Google’s self driving car hit a bus

Google’s self driving car was in another accident, but this is the first time the autonomous car was at fault. The self driving cars been involved in accidents, but the cars were always innocent bystanders, mainly being hit from the rear. The company filed a California DMV accident report confirming that one of its autonomous vehicles (a Lexus RX450h) collided with a bus in Mountain View.

The car and bus involved both assumed incorrectly assumed where they were in proportion to each other. The accident reports states the self driving car was going to make a right turn by hugging the curb, but sand bags were blocking a storm drain and the direct path to turn. The car than tried to move around the hazard by entering the next lane slightly. The car saw the bus but assumed the bus would yield to the car, however it failed to. The bus was traveling 15mph and the car was going 2mph, so far from a massive crash like many sites have tried to make it sound. The cars front fender, wheel and sensor in the were damaged in the process. Making this accident one of the first at fault accidents and one with more damage than others.

While a minor accident it brings the question up of the ethics question. Experts have questioned if Google’s car can choose between hitting a shopping cart or a stroller with a baby. It’s a lose lose situation, but its something we know a human would hit the shopping cart over a stroller. In this case Google’s software assumed too much in this situation, but many could say the bus driver was the reason Google’s car had the accident. If the bus was a self driving car it would have likely yielded to the car.

Google’s statement however makes the accident sound like its mutual fault:

Our self-driving cars spend a lot of time on El Camino Real, a wide boulevard of three lanes in each direction that runs through Google’s hometown of Mountain View and up the peninsula along San Francisco Bay. With hundreds of sets of traffic lights and hundreds more intersections, this busy and historic artery has helped us learn a lot over the years. And on Valentine’s Day we ran into a tricky set of circumstances on El Camino that’s helped us improve an important skill for navigating similar roads.

El Camino has quite a few right-hand lanes wide enough to allow two lines of traffic. Most of the time it makes sense to drive in the middle of a lane. But when you’re teeing up a right-hand turn in a lane wide enough to handle two streams of traffic, annoyed traffic stacks up behind you. So several weeks ago we began giving the self-driving car the capabilities it needs to do what human drivers do: hug the rightmost side of the lane. This is the social norm because a turning vehicle often has to pause and wait for pedestrians; hugging the curb allows other drivers to continue on their way by passing on the left. It’s vital for us to develop advanced skills that respect not just the letter of the traffic code but the spirit of the road.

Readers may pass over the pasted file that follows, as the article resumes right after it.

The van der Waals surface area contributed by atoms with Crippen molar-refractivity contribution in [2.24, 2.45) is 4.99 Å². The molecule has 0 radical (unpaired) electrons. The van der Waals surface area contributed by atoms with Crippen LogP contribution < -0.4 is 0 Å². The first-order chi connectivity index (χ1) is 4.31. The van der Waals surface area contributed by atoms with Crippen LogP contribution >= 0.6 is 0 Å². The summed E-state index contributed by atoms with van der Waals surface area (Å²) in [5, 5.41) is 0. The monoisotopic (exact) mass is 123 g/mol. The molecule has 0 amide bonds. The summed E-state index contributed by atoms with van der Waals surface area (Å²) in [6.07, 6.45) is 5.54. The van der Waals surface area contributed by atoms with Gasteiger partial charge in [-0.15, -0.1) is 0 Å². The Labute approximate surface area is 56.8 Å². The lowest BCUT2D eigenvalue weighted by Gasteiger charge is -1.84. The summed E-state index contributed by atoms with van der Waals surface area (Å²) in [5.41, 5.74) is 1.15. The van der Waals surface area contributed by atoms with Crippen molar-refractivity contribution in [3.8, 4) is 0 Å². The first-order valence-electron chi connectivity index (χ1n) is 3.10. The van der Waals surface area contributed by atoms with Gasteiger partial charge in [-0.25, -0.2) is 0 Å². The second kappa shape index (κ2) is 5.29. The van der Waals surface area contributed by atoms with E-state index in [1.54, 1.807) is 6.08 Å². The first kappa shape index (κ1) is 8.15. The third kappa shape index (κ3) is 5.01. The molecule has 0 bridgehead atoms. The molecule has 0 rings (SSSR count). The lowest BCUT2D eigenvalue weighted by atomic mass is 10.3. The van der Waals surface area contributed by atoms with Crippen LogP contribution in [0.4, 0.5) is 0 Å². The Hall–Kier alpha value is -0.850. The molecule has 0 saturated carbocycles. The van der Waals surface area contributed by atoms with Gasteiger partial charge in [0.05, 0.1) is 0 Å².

On February 14, our vehicle was driving autonomously and had pulled toward the right-hand curb to prepare for a right turn. It then detected sandbags near a storm drain blocking its path, so it needed to come to a stop. After waiting for some other vehicles to pass, our vehicle, still in autonomous mode, began angling back toward the center of the lane at around 2 mph — and made contact with the side of a passing bus traveling at 15 mph. Our car had detected the approaching bus, but predicted that it would yield to us because we were ahead of it. (You can read the details below in the report we submitted to the CA DMV.)

Our test driver, who had been watching the bus in the mirror, also expected the bus to slow or stop. And we can imagine the bus driver assumed we were going to stay put. Unfortunately, all these assumptions led us to the same spot in the lane at the same time. This type of misunderstanding happens between human drivers on the road every day.

This is a classic example of the negotiation that’s a normal part of driving — we’re all trying to predict each other’s movements. In this case, we clearly bear some responsibility, because if our car hadn’t moved there wouldn’t have been a collision. That said, our test driver believed the bus was going to slow or stop to allow us to merge into the traffic, and that there would be sufficient space to do that.

We’ve now reviewed this incident (and thousands of variations on it) in our simulator in detail and made refinements to our software. From now on, our cars will more deeply understand that buses (and other large vehicles) are less likely to yield to us than other types of vehicles, and we hope to handle situations like this more gracefully in the future.

Tell us in the comments below what you think about Google’s self driving cars!



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